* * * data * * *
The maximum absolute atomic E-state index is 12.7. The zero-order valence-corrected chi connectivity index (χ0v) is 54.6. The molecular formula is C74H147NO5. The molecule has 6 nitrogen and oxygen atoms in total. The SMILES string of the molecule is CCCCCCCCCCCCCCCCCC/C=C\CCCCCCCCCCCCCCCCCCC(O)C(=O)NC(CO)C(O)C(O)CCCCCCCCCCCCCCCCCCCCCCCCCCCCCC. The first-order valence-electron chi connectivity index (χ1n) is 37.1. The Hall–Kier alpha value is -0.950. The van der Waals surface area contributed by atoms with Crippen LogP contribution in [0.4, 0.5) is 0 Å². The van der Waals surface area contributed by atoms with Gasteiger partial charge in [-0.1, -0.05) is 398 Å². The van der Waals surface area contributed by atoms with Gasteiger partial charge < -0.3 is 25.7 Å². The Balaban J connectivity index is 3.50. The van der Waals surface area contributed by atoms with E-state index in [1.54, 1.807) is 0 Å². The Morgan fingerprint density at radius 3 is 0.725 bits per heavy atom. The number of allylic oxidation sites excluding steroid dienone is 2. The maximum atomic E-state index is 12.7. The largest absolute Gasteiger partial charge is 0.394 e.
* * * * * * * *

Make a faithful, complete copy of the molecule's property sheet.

The maximum absolute atomic E-state index is 12.7. The zero-order valence-corrected chi connectivity index (χ0v) is 54.6. The molecular formula is C74H147NO5. The molecule has 6 nitrogen and oxygen atoms in total. The SMILES string of the molecule is CCCCCCCCCCCCCCCCCC/C=C\CCCCCCCCCCCCCCCCCCC(O)C(=O)NC(CO)C(O)C(O)CCCCCCCCCCCCCCCCCCCCCCCCCCCCCC. The first-order valence-electron chi connectivity index (χ1n) is 37.1. The Hall–Kier alpha value is -0.950. The van der Waals surface area contributed by atoms with Crippen LogP contribution in [0.4, 0.5) is 0 Å². The van der Waals surface area contributed by atoms with Gasteiger partial charge in [-0.1, -0.05) is 398 Å². The van der Waals surface area contributed by atoms with Gasteiger partial charge < -0.3 is 25.7 Å². The Balaban J connectivity index is 3.50. The van der Waals surface area contributed by atoms with E-state index in [1.54, 1.807) is 0 Å². The Morgan fingerprint density at radius 3 is 0.725 bits per heavy atom. The number of allylic oxidation sites excluding steroid dienone is 2. The maximum atomic E-state index is 12.7. The largest absolute Gasteiger partial charge is 0.394 e.